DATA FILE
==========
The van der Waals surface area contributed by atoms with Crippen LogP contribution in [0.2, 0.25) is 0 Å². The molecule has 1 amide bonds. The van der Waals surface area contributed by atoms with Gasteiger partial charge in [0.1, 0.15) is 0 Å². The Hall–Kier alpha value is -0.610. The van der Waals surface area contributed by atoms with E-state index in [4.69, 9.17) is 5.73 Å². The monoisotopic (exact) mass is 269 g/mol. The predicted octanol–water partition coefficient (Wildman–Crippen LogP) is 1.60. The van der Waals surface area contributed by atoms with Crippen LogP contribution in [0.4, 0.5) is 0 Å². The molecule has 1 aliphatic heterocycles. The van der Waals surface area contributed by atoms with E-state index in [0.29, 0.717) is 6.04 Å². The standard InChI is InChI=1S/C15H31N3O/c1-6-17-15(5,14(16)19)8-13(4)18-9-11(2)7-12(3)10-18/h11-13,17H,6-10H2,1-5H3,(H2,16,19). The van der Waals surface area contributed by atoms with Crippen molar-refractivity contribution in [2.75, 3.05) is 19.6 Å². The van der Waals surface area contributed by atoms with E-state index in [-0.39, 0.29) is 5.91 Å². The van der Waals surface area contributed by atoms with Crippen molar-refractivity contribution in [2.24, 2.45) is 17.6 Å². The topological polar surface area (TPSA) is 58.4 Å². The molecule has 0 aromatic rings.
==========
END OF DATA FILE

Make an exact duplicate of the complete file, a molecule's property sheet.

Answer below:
The van der Waals surface area contributed by atoms with Crippen LogP contribution in [0.2, 0.25) is 0 Å². The molecule has 1 amide bonds. The van der Waals surface area contributed by atoms with Gasteiger partial charge in [0.1, 0.15) is 0 Å². The Hall–Kier alpha value is -0.610. The van der Waals surface area contributed by atoms with E-state index in [4.69, 9.17) is 5.73 Å². The monoisotopic (exact) mass is 269 g/mol. The predicted octanol–water partition coefficient (Wildman–Crippen LogP) is 1.60. The van der Waals surface area contributed by atoms with Crippen LogP contribution in [0.4, 0.5) is 0 Å². The molecule has 1 aliphatic heterocycles. The van der Waals surface area contributed by atoms with E-state index in [0.29, 0.717) is 6.04 Å². The standard InChI is InChI=1S/C15H31N3O/c1-6-17-15(5,14(16)19)8-13(4)18-9-11(2)7-12(3)10-18/h11-13,17H,6-10H2,1-5H3,(H2,16,19). The van der Waals surface area contributed by atoms with Crippen molar-refractivity contribution in [2.75, 3.05) is 19.6 Å². The van der Waals surface area contributed by atoms with E-state index in [-0.39, 0.29) is 5.91 Å². The van der Waals surface area contributed by atoms with Crippen molar-refractivity contribution in [2.24, 2.45) is 17.6 Å². The topological polar surface area (TPSA) is 58.4 Å². The molecule has 0 aromatic rings.